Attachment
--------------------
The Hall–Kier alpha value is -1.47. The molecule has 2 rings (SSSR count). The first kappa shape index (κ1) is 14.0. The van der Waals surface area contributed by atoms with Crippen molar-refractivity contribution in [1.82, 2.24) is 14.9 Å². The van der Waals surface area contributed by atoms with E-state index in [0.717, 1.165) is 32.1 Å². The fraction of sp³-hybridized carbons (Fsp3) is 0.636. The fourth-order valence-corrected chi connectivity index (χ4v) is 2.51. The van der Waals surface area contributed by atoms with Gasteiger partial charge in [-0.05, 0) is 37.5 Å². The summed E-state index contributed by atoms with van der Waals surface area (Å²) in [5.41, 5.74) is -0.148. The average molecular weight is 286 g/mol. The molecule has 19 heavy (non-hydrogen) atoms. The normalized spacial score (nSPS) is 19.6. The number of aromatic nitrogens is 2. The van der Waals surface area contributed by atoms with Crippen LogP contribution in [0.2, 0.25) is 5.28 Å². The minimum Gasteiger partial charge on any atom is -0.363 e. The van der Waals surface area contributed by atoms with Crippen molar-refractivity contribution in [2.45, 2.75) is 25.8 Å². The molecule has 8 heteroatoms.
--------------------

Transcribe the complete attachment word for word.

The Hall–Kier alpha value is -1.47. The molecule has 2 rings (SSSR count). The first kappa shape index (κ1) is 14.0. The van der Waals surface area contributed by atoms with Crippen molar-refractivity contribution in [1.82, 2.24) is 14.9 Å². The van der Waals surface area contributed by atoms with E-state index in [0.717, 1.165) is 32.1 Å². The fraction of sp³-hybridized carbons (Fsp3) is 0.636. The fourth-order valence-corrected chi connectivity index (χ4v) is 2.51. The van der Waals surface area contributed by atoms with Gasteiger partial charge in [-0.05, 0) is 37.5 Å². The summed E-state index contributed by atoms with van der Waals surface area (Å²) in [5.41, 5.74) is -0.148. The average molecular weight is 286 g/mol. The molecule has 19 heavy (non-hydrogen) atoms. The normalized spacial score (nSPS) is 19.6. The number of aromatic nitrogens is 2. The van der Waals surface area contributed by atoms with Crippen LogP contribution in [0.2, 0.25) is 5.28 Å². The minimum Gasteiger partial charge on any atom is -0.363 e. The van der Waals surface area contributed by atoms with Crippen molar-refractivity contribution in [2.45, 2.75) is 25.8 Å². The molecule has 8 heteroatoms.